KANSAS CITY (AP) — Just about everyone inside the Kansas City Chiefs locker room remained confident Sunday when the upstart Cleveland Browns scored a touchdown to take a 29-20 lead early in the fourth quarter.
The reasons were standing on their sideline: Andy Reid and Patrick Mahomes.
No surprise there.
Reid has never lost to the Browns in nine meetings, and he's been downright dominant in September, using the offseason to put in place plans that have produced 15 consecutive wins in the opening month of the season.
Mahomes is merely 11-0 with 35 touchdown passes and no interceptions in his career in September.
So yes, the Chiefs trailed by two possessions against an AFC rival with Super Bowl aspirations.
They were never worried, though.
"I just think we have a lot of belief in this team," said Mahomes, who was 27-of-36 for 337 yards with three touchdowns and ran for another score in rallying the two-time defending conference champions to a 33-29 victory.
"We've been in those situations before and we think we can win no matter what the situation is."
That might be the biggest difference between the Chiefs and Browns and a lot of other teams: Mahomes and Co. have been to three straight AFC title games, back-to-back Super Bowls and have a Lombardi Trophy under their belt.
Talent is one thing, and the Chiefs and Browns both have plenty of it. Experience winning big games is another entirely.
Not only do the Chiefs have that, so does Reid, who for years shouldered the label as the best coach never to win the Super Bowl. But his triumph against San Francisco a couple of seasons ago, combined with his continued success in Kansas City, has put him in Hall of Fame territory as he seeks a fifth consecutive AFC West championship.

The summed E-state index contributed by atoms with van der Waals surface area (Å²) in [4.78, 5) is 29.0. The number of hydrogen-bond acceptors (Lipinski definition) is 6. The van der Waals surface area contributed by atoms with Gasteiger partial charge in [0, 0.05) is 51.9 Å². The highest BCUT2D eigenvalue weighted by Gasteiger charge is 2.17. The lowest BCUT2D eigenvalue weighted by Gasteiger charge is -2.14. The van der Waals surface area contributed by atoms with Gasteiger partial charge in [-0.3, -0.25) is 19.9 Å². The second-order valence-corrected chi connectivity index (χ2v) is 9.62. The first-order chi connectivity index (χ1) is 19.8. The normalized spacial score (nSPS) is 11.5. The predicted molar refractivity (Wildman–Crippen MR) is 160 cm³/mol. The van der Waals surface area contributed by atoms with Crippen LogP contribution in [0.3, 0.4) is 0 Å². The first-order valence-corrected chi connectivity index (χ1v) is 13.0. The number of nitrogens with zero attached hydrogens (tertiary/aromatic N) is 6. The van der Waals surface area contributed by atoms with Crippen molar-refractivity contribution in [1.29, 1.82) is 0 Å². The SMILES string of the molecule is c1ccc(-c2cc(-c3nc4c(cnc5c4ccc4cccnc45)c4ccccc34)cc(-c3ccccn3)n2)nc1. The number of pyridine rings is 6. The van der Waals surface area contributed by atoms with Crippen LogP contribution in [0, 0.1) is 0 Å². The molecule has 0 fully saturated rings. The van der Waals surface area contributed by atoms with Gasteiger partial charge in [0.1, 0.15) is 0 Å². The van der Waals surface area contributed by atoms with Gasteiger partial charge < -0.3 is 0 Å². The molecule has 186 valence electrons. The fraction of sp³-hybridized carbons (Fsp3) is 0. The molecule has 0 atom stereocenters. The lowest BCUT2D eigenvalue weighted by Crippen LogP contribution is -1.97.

"It's a 60-minute game and you have to play a 60-minute game. You don't get anything for playing a 30-minute game," Browns coach Kevin Stefanski said. "Mentality-wise, we got beat. We got outcoached. We got outplayed. Great football team over there, and I have a lot of respect for them."
Tyrann Mathieu was cleared Saturday of COVID-19, but Reid chose not to suit him up, even though Mathieu had been participating in meetings virtually throughout the week. The Honey Badger, who tested positive for the virus despite being fully vaccinated Sept. 1, is expected to play Sunday at Baltimore.
"That was completely me doing that. He wanted to play," Reid said. "I just thought it was the right thing to do. I don't want to take any steps back and the Badger's been out for two weeks, and it was just best that we went this route."
The Chiefs got very little pressure on Browns quarterback Baker Mayfield until the second half, and a big reason was the absence of Frank Clark.
The defensive end hurt his hamstring in training camp and, even though he returned to practice last week, he was unable to get properly warmed up Sunday and was declared inactive.
The Chiefs moved Chris Jones from defensive tackle to end this season, hoping he could help their stagnant pass rush. He was held in check until the second half, when he dropped Mayfield twice for his 10th career multi-sack performance.
"We were all over the place," Jones said. "They were giving us a lot of different looks, especially with the play action when we were expecting the heavy run, and we'd expect a run and we'd get a play action over the top. So we just had to settle down as a defense, and once we got settled, we were able to get them off the field."
The Chiefs' completely rebuilt offensive line had a rollercoaster Week 1.
They were pushed around much of the first half, but rebounded in the second to pry open some holes for Clyde Edwards-Helaire, who had 43 yards rushing, and kept Mahomes relatively clean against Browns pass rushers Jadeveon Clowney and Myles Garrett.
"There were times I drifted to the back just a bit too far and they were kind of getting those guys around the 10-yard area, so I had to step up pretty quickly," Mahomes said, "but we'll continue to work on that. They're doing a great job of being firm in the front and kind of edging those guys so I can still be in the pocket."
The Chiefs, who were limited to crowds of about 16,000 last season, welcomed back a full house Sunday for the first time since the start of the pandemic. And the sellout crowd of 72,936 made things quite a bit tougher on the Browns.
"Our fans were unbelievable. We let them out of the cage," Reid said. "I mean, they were wild. I loved every minute of it, and it made a difference. When you can get a punter to drop a ball, that's pretty good for all your fans.